12. NAPL is a resident company of Singapore. The applicant is an Indian enterprise and for its business activities outside India the services of NAPL were utilized and payment for the services were also received outside India. There is nothing on record to show that NAPL has PE in India. In the absence of any PE in India, we agree with the learned counsel for the applicant that profits arising out of the transactions for services rendered by NAPL are not taxable in India.
13. The questions raised by the applicant are answered as follows:
(1) The payments made by the applicant to Noise Associates Private Limited for availing services under the terms of the agreement is not in the nature of ‘Fees for Technical Services’ under Article 12 of India-Singapore Tax Treaty as the services rendered by the non-resident company do not meet the requirement of make available under the Treaty.
(2) The payment will not be treated as business income taxable in India in terms of India-Singapore Tax treaty because the non-resident company does not have PE in India.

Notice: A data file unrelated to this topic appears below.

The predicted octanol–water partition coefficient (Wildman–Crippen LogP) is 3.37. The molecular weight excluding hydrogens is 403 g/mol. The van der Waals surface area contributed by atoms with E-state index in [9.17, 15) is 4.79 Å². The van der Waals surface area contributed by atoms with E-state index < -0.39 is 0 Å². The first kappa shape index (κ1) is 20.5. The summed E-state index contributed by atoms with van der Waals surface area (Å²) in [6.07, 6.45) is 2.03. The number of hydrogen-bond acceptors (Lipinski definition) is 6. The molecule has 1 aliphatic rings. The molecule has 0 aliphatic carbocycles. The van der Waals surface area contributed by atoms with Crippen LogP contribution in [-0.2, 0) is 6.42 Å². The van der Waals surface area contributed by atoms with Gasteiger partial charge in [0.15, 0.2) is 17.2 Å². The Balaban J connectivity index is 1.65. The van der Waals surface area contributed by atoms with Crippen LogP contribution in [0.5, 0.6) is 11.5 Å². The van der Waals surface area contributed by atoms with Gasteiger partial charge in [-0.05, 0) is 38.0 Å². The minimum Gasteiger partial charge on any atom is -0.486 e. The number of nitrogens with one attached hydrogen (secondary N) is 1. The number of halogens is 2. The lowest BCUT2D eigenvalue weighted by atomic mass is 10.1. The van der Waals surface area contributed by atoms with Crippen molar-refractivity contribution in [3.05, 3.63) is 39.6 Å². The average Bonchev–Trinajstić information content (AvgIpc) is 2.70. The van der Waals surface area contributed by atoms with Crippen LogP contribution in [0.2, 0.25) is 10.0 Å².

(3) Because of our answer to question 1&2 and following ratio of the decision of the Supreme Court in the case of Transmission Corporation of AP Appeal Ltd. v. CIT  239 ITR 587 the transaction will not be subjected to withholding of tax under Section 195 of IT Act.
14. Regarding the issue as to whether the transaction is the arrangement for the purpose of avoidance of tax, we do not find sufficient material on facts and circumstances made available to us which suggest that the transaction is an arrangement solely for the purpose of avoidance of tax. The Department also did not press the issue at the time of hearing.
[Citation :Â 361 ITR 353]